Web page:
• How can I improve my reading skills?
  • I don’t want to study English any more (affective / motivational issues)

The advising for self-directed learning courses is often different as it looks at a programme of work in progress over a longer period of time. Advising is often done through a combination of written and face-to-face advising, takes longer and is more thorough.


So, I have given an overview of what a learning advisor does and what happens in an advising session. Although advising is a relative new area within applied linguistics, I foresee rapid growth in interest particularly because of the resources and tools available on the internet. Learners are now able to source their own language learning materials to supplement their classroom learning, but they will inevitably require guidance in doing this.


Carson, L. & Mynard, J. (forthcoming). Introduction. In J. Mynard & L. Carson (Eds.)

Carson, L. (forthcoming). Why classroom-based advising? In J. Mynard & L. Carson (Eds.)

Crowe, S. (2009). The role of a ‘drop-in’ desk in a self access learning centre. In M. Carroll, D. Castillo, L. Cooker, & K. Irie (Eds.), Proceedings of the Independent Learning Association 2007 Japan Conference (online): Exploring theory, enhancing practice: Autonomy across the disciplines. Kanda University of International Studies, Chiba, Japan, October 2007. Retrieved from

Karlsson, L. (2008). Turning the Kaleidoscope – (E)FL Educational Experience and Inquiry as Auto/biography. University of Helsinki, Faculty of Arts, Department of English.

Kelly, R. (1996). Language counselling for learner autonomy. In R. Pemberton, E.S.L. Li, W.W.F. Or & H.D. Pierson (Eds). Taking control: Autonomy in language learning (pp.93-113). Hong Kong University Press.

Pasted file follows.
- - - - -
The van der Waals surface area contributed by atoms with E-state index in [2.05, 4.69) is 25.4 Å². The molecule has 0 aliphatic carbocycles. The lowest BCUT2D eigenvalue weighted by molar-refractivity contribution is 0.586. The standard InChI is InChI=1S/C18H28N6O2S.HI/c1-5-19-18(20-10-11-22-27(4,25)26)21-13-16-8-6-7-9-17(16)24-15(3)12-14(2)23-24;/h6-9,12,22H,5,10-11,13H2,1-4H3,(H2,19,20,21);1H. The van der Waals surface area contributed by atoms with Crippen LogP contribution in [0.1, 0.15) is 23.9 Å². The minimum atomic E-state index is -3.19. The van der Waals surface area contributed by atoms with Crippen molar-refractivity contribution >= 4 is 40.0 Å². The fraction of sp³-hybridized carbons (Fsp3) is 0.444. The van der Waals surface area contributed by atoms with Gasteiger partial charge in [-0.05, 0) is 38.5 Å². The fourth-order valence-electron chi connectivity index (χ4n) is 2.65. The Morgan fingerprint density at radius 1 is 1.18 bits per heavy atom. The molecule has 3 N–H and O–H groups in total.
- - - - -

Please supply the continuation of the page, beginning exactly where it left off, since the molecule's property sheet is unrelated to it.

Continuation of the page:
Little, D. (1991). Learner Autonomy 1: Definitions, Issues and Problems. Dublin: Authentik.

McCarthy, T. (2009). What advisors do. Learning Learning, 16 (1).

Mozzon-McPherson M. (2001) Language advising: Towards a new discursive world. In M. Mozzon-McPherson & R. Vismans (Eds.), Beyond language teaching towards language advising (pp. 7–22). London: CILT.

Mynard , J. (forthcoming). A suggested model for advising in language learning. In J. Mynard & L. Carson (Eds.).

Mynard, J. & Carson, L. (Eds.). (Forthcoming). Advising in language learning: Dialogue, tools and context. Harlow: Longman.

Mynard, J., & Navarro, D. (2010). Japan Association of Self-Access Learning (JASAL) Forum: Dialogue in self-access learning. In A. M. Stoke (Ed.), JALT2009 Conference Proceedings. Tokyo: JALT.

Voller, P. (2004). The one to one consultations guidebook. The English Centre, University of Hong Kong. Retrieved from

1 Comment Add your own

  • 1. Alejandro Bengoa  |  March 7, 2012 at 9:15 pm

    I do believe in Autonomous Learning as the ideal learning paradigm, yet, in general terms, the educative world order is quite distant from this perspective.

    It is highly convenient to work out the suitable strategic mechanisms for us, language teachers, politicians and educative specialists and officers, to work on a different curricular model, able to foster learner’s autonomy.

    For instance, students should develop techniques to use a dictionary independently which happens to become a powerful tool to extend lexical competence, functional grammar notions (thanks to the variation of examples of usage) and phonetic notions. But teachers don’t believe in this. They’re not used to the autonomy in language learning.